Personal finance. Don’t underestimate the adjective.
In today’s world, the rise of “robo advisors” have led some to (incorrectly) conclude that managing investment portfolios is simple. As far as they are concerned, as long as you have a software program, you’re set. Within minutes, a computer system can analyze your risk tolerance, determine the best investments for your unique situation and be setup to adjust it every three months if it falls out of line. These programs provide low cost access to data-driven algorithms for trading. We’ve discussed some of the pros and cons in our recent blog post.
But there is something missing if that is where the finance conversation stopped.
A glance at the Behavior Gap chart below points out the simple but incredibly valuable missing link: your lifetime returns are driven much more substantially by your own behavior than by the portfolio you have set up. This is where the financial advisor steps in, because managing you and crafting plans around your individual needs, behaviors, and ideas is something a computer program cannot do.
There are entire books written about the human psychology of investing and how, if left unchecked, it can negatively impact returns. In fact, the field of behavioral finance seeks to identify common biases that humans make when investing, including but not limited to: herd mentality, loss aversion, confirmation bias, availability bias, the disposition effect, familiarity bias and self attribution bias. These are just some of the many important behavioral issues that the human connection you have with an advisor can help you avoid.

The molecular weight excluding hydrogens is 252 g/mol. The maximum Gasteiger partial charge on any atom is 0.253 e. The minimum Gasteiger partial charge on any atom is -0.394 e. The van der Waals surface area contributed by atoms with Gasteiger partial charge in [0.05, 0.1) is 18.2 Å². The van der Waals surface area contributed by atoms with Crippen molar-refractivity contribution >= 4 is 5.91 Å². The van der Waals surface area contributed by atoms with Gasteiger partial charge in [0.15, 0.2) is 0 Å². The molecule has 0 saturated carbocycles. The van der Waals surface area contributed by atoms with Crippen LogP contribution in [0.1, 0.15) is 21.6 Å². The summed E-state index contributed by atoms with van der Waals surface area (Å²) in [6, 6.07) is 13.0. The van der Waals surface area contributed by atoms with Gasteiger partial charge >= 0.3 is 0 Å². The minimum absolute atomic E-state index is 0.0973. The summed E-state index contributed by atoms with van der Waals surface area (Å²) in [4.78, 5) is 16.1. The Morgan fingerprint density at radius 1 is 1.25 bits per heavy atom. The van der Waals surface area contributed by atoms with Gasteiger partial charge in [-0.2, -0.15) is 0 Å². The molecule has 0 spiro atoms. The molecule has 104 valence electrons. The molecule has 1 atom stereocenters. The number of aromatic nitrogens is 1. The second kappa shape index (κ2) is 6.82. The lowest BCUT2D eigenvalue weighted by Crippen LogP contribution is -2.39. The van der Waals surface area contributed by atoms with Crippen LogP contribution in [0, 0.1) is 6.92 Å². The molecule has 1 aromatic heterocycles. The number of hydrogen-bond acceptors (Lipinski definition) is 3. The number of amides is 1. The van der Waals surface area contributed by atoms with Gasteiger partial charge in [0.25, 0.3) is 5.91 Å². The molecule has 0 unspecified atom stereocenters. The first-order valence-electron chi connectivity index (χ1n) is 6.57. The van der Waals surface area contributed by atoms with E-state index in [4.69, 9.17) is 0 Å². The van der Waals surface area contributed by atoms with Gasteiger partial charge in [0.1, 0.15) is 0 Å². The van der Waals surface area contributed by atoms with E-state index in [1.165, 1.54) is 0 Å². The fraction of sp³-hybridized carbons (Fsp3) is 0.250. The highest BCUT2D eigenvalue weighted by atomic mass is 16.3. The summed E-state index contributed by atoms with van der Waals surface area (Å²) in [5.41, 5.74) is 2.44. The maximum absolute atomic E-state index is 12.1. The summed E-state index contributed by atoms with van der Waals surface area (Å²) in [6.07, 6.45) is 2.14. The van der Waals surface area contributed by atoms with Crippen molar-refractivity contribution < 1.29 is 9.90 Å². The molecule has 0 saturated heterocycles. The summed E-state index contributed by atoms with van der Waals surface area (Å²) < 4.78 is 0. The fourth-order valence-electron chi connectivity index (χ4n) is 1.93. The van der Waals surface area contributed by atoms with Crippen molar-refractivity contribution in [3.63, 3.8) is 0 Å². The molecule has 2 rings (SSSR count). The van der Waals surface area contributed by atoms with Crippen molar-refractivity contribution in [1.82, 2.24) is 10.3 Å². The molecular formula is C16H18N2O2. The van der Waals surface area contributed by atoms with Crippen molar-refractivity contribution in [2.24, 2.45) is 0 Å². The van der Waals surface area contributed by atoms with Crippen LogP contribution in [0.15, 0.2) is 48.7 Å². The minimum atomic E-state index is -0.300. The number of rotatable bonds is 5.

A computer program cannot tell you that you are overreacting to a report you read on the news, or explain that chasing returns is likely not going to provide a benefit. A computer program can’t coach you through identifying personal goals or customize budgets that will grow and change as unexpected life events pop-up. A computer program isn’t going to give you a call when they see a red-flag in your budget or spending habits. A computer program can’t push you to think beyond a limited scope to identify all of your goals and priorities or be there to answer the phone when you have a question. For example: Do you want to send your kids to private school? Do you want to be there to support your parents as they age?
Don’t get us wrong: that hardly means you should shun technology. At Sherman Wealth Management, we believe that a good financial advisor knows how to take the power that technology has to offer and add in all of the benefits that only a personal human connection can provide. We believe that a good financial advisor is someone that you know and trust, who takes your financial plan as seriously as they would their own. Here, we utilize a user-tech interface that allows our clients to manage all of the pieces of their financial plan, from cash flow to 401Ks, while allowing an experienced advisor to monitor it for new opportunities and to ensure clients are on the path to meet their goals. That means you get access to all of their knowledge and expertise in combination with the power of technology to enhance returns, increase efficiency and provide you with flexibility and control. As a fee-only fiduciary, we take that responsibility very seriously, and that includes taking advantage of all of the tools at our disposal.
Do you feel that you are getting what you need out of your advisory relationship?
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